Tag Archive for: The Godfather

Influencers from Around the World – The Happiness Hypothesis

This month’s Influencers from Around the World article is from Cathrine Moestue. I introduced you to Cathrine last month along with Anthony McLean as new members of my Influencers from Around the World group. I know you’ll enjoy Cathrine’s exploration of reciprocity, especially those of you who are fans of The Godfather. I encourage you to reach out to Cathrine on Facebook and LinkedIn and Twitter.Brian, CMCT
Helping You Learn to Hear “Yes”.The Happiness HypothesisI don’t know if you have read The Happiness Hypothesis but if you haven’t, then I recommend it. It is an extraordinary book on the human condition and writing about such you cannot miss out on the work of Robert Cialdini, PhD. Dr. Cialdini is the most cited living social psychologist in the world today and famous for his book Influence Science and Practice, where he enlightens readers on the six principles of influence.In The Happiness Hypothesis, Jonathan Haidt dedicates the whole of chapter three to one of the principles; the principle of reciprocity. He opens up the chapter and our understanding of reciprocity with a scene from The Godfather that I thought would give us a vivid understanding of reciprocity. Even though the scene is about “reciprocity with a vengeance” it is extraordinary how easy it is for us to understand this complex interaction in an alien subculture. The opening scene of The Godfather is an exquisite portrayal of reciprocity in action. It is the wedding day of the daughter of the Godfather, Don Corleone. The Italian immigrant Bonasera, an undertaker, has come to ask for a favor; he wants to avenge an assault upon the honor and body of his daughter, who was beaten by her boyfriend and another young man.Bonasera describes the assault, the arrest, and the trial of the two boys. The judge gave them a suspended sentence and let them go free that very day. Bonasera is furious and feels humiliated; he has come to Don Corleone to ask that justice be done. Corleone asks what exactly he wants. Bonasera whispers something into his ear, which we can safely assume is “Kill them.” Corleone refuses, and points out that Bonasera has not been much of a friend until now. Bonasera admits he was afraid of getting into “trouble.” The dialogue continues:CORLEONE: I understand. You found paradise in America; you had a good trade, made a good living. The police protected you and there were courts of law. And you didn’t need a friend like me. But now you come to me and say, “Don Corleone, give me justice.” But you don’t ask with respect. You don’t offer friendship. You don’t even call me Godfather. Instead you come into my house on the day that my daughter is to be married, and ask me to do murder for money.BONASERA: I ask for justice.CORLEONE: That is not justice; your daughter is still alive.BONASERA: Let them suffer then, as she suffers. (pause) How much shall I pay you?CORLEONE: Bonesera…Bonesera…What have I ever done to make you treat me so disrespectfully? If you had come to me in friendship, then this scum that ruined your daughter would be suffering this very day. And if by chance an honest man like yourself should make enemies, then they would be my enemies. And then they would fear you.BONASERA: Be my friend. (bows) Godfather? (kisses Corleone’s hand)CORLEONE: Good. (pause) Someday and that day may never come, I will call upon you to do a service for me. But until that day…accept this justice as a gift on my daughter’s wedding day.We intuitively understand why Bonasera wants the boys killed, and why Corleone refuses to do it. We understand that in accepting a “gift” from a mafia don, a chain, not just a string, is attached. We understand all of this effortlessly because we see the world through the lens of reciprocity. Reciprocity is a deep instinct; it is the basic currency of social life.Bonasera uses it to buy revenge and Corleone to manipulate Bonasera into joining his extended family, the consequences of both will be detrimental. But we can learn how to use the principle of reciprocity wisely by first understanding it and second to practice becoming more of a “detective” of influence, not just a bungler or a smuggler. The extraordinary truth is that if we learn to use the principle ethically and understand how to properly invest in others, we will also be more effective in life.Sounds interesting? I recommend attending a “Principle of Persuasion” workshop, or reading Cialdini’s book on Influence Science and Practice.Zigong asked: “Is there any single word that could guide one’s entire life? The master said: “Should it not be reciprocity? What you do not wish for yourself, do not do unto others.”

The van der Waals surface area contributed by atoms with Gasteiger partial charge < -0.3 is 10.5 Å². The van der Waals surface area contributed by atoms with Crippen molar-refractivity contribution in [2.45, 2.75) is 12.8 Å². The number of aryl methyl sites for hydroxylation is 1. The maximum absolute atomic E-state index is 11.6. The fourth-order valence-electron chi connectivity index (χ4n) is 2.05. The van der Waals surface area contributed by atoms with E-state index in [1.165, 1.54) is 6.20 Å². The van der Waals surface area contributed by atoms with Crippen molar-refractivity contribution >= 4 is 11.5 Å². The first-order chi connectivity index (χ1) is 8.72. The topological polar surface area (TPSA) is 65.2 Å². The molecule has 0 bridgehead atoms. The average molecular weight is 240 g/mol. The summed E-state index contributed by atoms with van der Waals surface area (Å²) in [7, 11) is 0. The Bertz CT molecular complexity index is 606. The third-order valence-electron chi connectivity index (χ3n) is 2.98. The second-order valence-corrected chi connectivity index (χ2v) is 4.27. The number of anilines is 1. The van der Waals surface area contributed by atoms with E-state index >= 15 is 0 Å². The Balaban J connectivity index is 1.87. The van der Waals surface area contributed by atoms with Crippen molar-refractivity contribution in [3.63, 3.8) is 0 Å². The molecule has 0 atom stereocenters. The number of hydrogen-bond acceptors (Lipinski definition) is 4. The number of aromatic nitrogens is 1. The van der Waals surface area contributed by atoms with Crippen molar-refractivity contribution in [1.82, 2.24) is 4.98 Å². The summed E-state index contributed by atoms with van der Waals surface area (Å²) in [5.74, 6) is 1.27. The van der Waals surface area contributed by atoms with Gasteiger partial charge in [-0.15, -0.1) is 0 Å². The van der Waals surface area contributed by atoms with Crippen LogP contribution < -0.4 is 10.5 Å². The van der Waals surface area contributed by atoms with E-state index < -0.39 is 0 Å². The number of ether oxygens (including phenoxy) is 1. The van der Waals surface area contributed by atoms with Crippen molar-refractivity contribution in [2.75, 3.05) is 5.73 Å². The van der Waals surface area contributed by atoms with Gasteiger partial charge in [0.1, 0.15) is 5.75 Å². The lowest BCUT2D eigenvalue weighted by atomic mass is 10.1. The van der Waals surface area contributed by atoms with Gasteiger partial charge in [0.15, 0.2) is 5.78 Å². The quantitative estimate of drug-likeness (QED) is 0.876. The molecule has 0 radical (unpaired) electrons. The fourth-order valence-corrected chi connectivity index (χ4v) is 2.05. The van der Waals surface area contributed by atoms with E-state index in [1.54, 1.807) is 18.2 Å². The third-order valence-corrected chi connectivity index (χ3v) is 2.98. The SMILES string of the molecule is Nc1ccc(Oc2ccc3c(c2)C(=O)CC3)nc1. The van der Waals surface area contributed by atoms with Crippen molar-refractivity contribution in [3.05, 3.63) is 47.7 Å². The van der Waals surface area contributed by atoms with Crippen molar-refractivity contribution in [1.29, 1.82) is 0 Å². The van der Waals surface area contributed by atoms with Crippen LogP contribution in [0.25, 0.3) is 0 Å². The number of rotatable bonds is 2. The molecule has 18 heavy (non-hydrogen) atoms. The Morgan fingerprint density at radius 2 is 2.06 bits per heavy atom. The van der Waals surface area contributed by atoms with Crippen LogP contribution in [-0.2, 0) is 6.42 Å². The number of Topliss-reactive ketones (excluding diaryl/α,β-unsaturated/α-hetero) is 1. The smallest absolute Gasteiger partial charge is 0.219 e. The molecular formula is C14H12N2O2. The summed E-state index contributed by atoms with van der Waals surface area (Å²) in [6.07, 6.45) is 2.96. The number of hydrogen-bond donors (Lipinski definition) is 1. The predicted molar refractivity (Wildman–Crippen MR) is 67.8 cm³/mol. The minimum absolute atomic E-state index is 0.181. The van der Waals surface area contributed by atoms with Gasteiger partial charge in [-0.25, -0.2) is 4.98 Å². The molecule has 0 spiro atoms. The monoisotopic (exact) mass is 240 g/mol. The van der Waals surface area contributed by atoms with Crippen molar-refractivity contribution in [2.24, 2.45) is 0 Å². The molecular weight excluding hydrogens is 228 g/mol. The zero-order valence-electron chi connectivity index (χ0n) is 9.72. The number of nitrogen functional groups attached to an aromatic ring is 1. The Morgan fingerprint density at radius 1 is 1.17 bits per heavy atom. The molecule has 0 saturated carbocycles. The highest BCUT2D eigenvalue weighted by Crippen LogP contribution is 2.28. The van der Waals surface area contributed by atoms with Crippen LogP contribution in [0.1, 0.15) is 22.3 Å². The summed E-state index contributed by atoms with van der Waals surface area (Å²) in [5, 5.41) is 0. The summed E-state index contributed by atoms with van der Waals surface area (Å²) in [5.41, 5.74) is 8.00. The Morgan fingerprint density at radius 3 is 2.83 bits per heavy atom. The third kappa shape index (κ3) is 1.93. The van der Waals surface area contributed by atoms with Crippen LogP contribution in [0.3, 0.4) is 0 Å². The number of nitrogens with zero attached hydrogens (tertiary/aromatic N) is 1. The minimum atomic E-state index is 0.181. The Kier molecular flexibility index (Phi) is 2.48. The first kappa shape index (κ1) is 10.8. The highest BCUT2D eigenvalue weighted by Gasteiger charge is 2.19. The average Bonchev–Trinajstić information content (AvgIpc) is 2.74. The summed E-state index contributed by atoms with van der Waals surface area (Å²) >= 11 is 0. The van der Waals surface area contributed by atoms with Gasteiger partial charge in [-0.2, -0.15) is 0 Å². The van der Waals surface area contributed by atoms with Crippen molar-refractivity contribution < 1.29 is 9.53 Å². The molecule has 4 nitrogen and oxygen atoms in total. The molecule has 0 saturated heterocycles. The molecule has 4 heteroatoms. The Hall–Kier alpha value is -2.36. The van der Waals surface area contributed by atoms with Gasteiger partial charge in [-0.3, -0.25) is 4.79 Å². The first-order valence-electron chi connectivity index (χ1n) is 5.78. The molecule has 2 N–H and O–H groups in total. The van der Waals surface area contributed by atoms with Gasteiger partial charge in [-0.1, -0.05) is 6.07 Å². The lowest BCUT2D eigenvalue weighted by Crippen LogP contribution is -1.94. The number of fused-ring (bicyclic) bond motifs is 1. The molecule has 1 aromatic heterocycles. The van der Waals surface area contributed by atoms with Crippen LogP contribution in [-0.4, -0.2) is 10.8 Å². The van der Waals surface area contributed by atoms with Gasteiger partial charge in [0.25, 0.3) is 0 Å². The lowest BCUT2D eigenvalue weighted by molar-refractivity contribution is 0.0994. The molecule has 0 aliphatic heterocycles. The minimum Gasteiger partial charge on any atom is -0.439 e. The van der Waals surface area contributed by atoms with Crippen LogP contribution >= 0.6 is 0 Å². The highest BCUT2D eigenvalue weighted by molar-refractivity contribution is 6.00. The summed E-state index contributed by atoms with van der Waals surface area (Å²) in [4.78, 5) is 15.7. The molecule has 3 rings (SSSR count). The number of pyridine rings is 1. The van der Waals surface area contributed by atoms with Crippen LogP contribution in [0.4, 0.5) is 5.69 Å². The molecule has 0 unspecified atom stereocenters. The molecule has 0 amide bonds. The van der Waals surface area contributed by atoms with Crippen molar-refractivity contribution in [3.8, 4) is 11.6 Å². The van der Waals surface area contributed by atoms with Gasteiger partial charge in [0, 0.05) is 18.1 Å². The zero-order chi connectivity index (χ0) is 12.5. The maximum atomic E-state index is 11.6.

– Analects of ConfuciusCathrine Moestue, CMCT
Organizational Psychologist